What is a Dementia Friendly Organisation?

​What is a Dementia Friendly Organisation?

People are often happier if they can live independently in their own homes for longer. Dementia friendly communities are villages, towns and cities where more people understand dementia, there is less fear and avoidance, and people living with dementia are included and supported to live independently for longer.

What is a Dementia Friendly Church?

To be a ‘Dementia-Friendly Church’ is to find ways to minister to people with dementia so that they know with everything in their being that they are ‘held by God’ as they are helped to experience once again life in all its fullness that Jesus promised to all.


Growing a Dementia-Friendly Church is always work in progress. It will take on a life of its own, it will develop, and it will grow and continue to grow.


It is much more than:
Installing a ramp and a loop system
• Having a nice warm church with comfy seats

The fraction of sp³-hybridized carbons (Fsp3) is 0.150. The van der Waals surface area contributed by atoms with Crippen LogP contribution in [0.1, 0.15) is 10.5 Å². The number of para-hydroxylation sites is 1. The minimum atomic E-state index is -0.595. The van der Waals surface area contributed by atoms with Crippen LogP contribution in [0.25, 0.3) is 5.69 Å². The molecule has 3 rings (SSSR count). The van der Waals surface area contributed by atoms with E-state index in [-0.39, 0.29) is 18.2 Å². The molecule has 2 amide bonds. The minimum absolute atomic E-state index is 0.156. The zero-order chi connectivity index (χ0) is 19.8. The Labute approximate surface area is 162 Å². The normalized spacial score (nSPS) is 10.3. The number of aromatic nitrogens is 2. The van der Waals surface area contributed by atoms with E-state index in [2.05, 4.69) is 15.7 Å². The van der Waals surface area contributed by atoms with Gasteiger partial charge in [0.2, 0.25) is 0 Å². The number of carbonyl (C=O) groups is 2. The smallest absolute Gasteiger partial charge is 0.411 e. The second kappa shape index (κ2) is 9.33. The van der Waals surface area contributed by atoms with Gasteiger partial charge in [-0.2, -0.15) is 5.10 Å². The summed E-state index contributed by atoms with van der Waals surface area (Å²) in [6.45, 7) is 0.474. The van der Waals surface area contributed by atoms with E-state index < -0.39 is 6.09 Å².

• Having clean toilets and hand washing facilities
• A friendly welcome at the door


While all these are important, all the loop systems, the ramps, and the other outward things we do to make our churches welcoming and inclusive are not what being dementia-friendly is about.

Most other ways in which disabilities are catered for in church are concerned with adapting buildings, but being dementia-friendly means that people have to change in both their expectation and their approach so that those who are on the sometimes long journey into dementia can still feel part of the church community for as long as is possible. They cannot do it for themselves, but need others to be attentive and anticipate where there might be problems.  And this is often the stumbling point, because this requires that people change their attitude and look out for each other.

A ‘DEMENTIA-FRIENDLY CHURCH’ WOULD:

(1) Accept and value people regardless of cognitive abilities,

(2)  Ensure that the person who has dementia, and those who support them, are cared for through all the stages of the illness. 

(3)  Make sure that the person who has dementia, and their friends or  family members, are both spiritually and pastorally supported and nurtured in order for them to enjoy being a part of a worshipping community in every sense.

(4)  Be open to what people with dementia have to offer, look for strengths and abilities, then support and encourage the use of these gifts so that that they may participate in the community that is the body of Christ.

(1) accept and value people regardless of cognitive abilities,

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